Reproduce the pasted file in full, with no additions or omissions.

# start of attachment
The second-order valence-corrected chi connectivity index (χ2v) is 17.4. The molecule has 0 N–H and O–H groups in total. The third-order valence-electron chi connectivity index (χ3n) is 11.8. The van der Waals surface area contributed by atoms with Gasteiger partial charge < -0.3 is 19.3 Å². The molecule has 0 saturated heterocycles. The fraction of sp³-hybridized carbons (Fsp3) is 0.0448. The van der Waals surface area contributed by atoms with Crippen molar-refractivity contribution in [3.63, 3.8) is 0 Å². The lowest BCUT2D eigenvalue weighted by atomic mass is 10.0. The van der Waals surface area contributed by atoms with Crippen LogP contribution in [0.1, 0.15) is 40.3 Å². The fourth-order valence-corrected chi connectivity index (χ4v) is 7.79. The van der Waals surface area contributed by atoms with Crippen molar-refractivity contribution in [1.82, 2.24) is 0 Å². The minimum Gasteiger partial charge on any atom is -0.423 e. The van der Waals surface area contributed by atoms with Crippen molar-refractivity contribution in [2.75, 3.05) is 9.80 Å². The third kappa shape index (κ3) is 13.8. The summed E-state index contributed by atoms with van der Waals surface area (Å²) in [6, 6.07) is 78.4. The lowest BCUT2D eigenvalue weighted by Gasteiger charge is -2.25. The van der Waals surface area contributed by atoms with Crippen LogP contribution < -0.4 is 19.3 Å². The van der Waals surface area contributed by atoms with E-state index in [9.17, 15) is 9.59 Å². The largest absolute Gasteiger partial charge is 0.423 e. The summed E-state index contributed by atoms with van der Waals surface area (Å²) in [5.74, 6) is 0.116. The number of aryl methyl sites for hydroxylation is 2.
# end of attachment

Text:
The second-order valence-corrected chi connectivity index (χ2v) is 17.4. The molecule has 0 N–H and O–H groups in total. The third-order valence-electron chi connectivity index (χ3n) is 11.8. The van der Waals surface area contributed by atoms with Gasteiger partial charge < -0.3 is 19.3 Å². The molecule has 0 saturated heterocycles. The fraction of sp³-hybridized carbons (Fsp3) is 0.0448. The van der Waals surface area contributed by atoms with Crippen molar-refractivity contribution in [3.63, 3.8) is 0 Å². The lowest BCUT2D eigenvalue weighted by atomic mass is 10.0. The van der Waals surface area contributed by atoms with Crippen LogP contribution in [0.1, 0.15) is 40.3 Å². The fourth-order valence-corrected chi connectivity index (χ4v) is 7.79. The van der Waals surface area contributed by atoms with Crippen molar-refractivity contribution in [1.82, 2.24) is 0 Å². The minimum Gasteiger partial charge on any atom is -0.423 e. The van der Waals surface area contributed by atoms with Crippen molar-refractivity contribution in [2.75, 3.05) is 9.80 Å². The third kappa shape index (κ3) is 13.8. The summed E-state index contributed by atoms with van der Waals surface area (Å²) in [6, 6.07) is 78.4. The lowest BCUT2D eigenvalue weighted by Gasteiger charge is -2.25. The van der Waals surface area contributed by atoms with Crippen LogP contribution < -0.4 is 19.3 Å². The van der Waals surface area contributed by atoms with E-state index in [9.17, 15) is 9.59 Å². The largest absolute Gasteiger partial charge is 0.423 e. The summed E-state index contributed by atoms with van der Waals surface area (Å²) in [5.74, 6) is 0.116. The number of aryl methyl sites for hydroxylation is 2.